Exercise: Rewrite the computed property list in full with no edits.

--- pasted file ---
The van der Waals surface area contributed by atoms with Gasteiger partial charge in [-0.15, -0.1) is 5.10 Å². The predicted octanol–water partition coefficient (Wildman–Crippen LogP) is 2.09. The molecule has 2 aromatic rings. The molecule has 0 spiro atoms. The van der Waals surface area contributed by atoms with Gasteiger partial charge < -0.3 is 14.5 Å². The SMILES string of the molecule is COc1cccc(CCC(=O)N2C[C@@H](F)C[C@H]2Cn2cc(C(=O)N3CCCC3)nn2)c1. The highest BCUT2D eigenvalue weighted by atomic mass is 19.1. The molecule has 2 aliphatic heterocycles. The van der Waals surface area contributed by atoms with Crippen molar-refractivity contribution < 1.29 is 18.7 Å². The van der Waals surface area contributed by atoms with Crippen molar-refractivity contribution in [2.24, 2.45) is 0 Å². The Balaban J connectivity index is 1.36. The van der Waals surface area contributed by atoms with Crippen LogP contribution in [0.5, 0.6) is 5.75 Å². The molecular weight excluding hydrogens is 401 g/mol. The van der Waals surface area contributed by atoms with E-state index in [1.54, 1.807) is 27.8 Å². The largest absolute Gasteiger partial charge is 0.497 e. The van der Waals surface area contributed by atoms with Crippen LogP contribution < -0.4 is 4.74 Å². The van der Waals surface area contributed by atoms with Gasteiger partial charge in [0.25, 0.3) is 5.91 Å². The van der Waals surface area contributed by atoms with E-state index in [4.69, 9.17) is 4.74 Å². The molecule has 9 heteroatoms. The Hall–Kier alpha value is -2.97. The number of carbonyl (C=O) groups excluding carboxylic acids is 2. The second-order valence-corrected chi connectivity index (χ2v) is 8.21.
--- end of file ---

The van der Waals surface area contributed by atoms with Gasteiger partial charge in [-0.15, -0.1) is 5.10 Å². The predicted octanol–water partition coefficient (Wildman–Crippen LogP) is 2.09. The molecule has 2 aromatic rings. The molecule has 0 spiro atoms. The van der Waals surface area contributed by atoms with Gasteiger partial charge < -0.3 is 14.5 Å². The SMILES string of the molecule is COc1cccc(CCC(=O)N2C[C@@H](F)C[C@H]2Cn2cc(C(=O)N3CCCC3)nn2)c1. The highest BCUT2D eigenvalue weighted by atomic mass is 19.1. The molecule has 2 aliphatic heterocycles. The van der Waals surface area contributed by atoms with Crippen molar-refractivity contribution < 1.29 is 18.7 Å². The van der Waals surface area contributed by atoms with Crippen molar-refractivity contribution in [2.24, 2.45) is 0 Å². The Balaban J connectivity index is 1.36. The van der Waals surface area contributed by atoms with Crippen LogP contribution in [0.5, 0.6) is 5.75 Å². The molecular weight excluding hydrogens is 401 g/mol. The van der Waals surface area contributed by atoms with E-state index in [1.54, 1.807) is 27.8 Å². The largest absolute Gasteiger partial charge is 0.497 e. The van der Waals surface area contributed by atoms with Crippen LogP contribution < -0.4 is 4.74 Å². The van der Waals surface area contributed by atoms with Gasteiger partial charge in [0.25, 0.3) is 5.91 Å². The van der Waals surface area contributed by atoms with E-state index in [4.69, 9.17) is 4.74 Å². The molecule has 9 heteroatoms. The Hall–Kier alpha value is -2.97. The number of carbonyl (C=O) groups excluding carboxylic acids is 2. The second-order valence-corrected chi connectivity index (χ2v) is 8.21.